5. Vocabulary scores get better too. For English learners, vocabulary scores improve after three or more stories. In isolating data from English Learners in high school and adult programs, we’re seeing scores improving in vocabulary after students have completed two or more stories. What surprised us was the rate of improvement, indicating that students are able to transfer word skills from one story to another, regardless of subject matter.

6. Subject matter really does matter. Generally speaking, nonfiction text is more difficult, especially for ELL students. It takes longer on average to complete nonfiction stories and comprehension scores are typically lower than in fiction stories. We’re not really surprised by this – and we definitely need to collect more data before making any pronouncements – but it does support the idea that students need a wide exposure to different types of text to strengthen their reading skills and develop content knowledge.

7. Games are still hot. We periodically ask a few questions of our students to find out what they like and want to add to BrightFish. The #1 favorite feature of the program for a second year running is “The Games Store.” Story selection and reading different kinds of stories took the #2 spot, followed closely by learning new words.
Tracking points and redeeming them for games - still #1 for BrightFish students

8. Don’t mess with my points! We knew that students pay very close attention to how they are doing on each story. Students loved the new feature that allowed them to track their points versus everyone in the class. We really found out the value of points when we had to do a software reset one weekend to make an adjustment to the Games Store. It resulted in some students having their values changed because points hadn’t been deducted from their store balance. I think we heard from every single one of them the following Monday.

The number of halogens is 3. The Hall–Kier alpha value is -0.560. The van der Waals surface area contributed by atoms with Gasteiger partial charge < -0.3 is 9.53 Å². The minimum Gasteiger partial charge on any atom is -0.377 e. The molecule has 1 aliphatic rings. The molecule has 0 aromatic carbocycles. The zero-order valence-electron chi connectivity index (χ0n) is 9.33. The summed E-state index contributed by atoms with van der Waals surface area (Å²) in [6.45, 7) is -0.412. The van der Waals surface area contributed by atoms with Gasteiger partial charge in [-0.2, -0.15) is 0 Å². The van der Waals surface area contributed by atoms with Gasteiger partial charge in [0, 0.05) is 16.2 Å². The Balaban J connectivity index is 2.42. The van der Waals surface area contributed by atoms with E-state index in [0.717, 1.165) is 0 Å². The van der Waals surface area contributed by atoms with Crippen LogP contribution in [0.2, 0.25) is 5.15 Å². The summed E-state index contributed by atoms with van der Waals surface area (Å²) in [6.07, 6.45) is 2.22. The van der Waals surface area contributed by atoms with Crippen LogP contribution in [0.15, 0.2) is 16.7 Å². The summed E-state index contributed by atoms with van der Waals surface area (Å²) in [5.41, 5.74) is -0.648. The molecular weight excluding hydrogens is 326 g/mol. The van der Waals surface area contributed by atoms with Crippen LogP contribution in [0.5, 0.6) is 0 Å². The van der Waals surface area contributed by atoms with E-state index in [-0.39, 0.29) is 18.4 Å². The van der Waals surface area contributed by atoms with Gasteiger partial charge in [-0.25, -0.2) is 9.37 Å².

9. Infrastructure is getting better – or we are. When we first started two years ago with a few trial schools, we spent a lot of time helping schools test their devices and setup. Browser-based software is only as good as its network connection, and reports of “getting kicked out” and some devices not working at all consumed about 50 percent of our support time. From those early experiences, we learned a lot about improving our own infrastructure and the way we communicate with teachers on technical issues. By building intuitive “self-test” tools for bandwidth and browser updates, implementing server checks to bridge temporary disconnections, and improving display messages that let teachers know if there’s an issue, we’ve improved the experience. And those support calls? We’re down 10 percent of our support requests being about technical issues. Next year, we’re striving for less than 5 percent.

10. It’s good to test. This year we had really fantastic partnerships with districts on testing the use of BrightFish with different schools, teachers and student populations. No one was shy about making changes when there were issues with a class getting started or with students at a particular school getting enough access. It’s a great lesson that experimentation is healthy and sometimes you just need to try new things and see what sticks. It just takes one great teacher to adopt a program for success to take hold – and from there you can create a local model that flourishes.

Well, enough looking back. Now it’s time to get ready for summer school!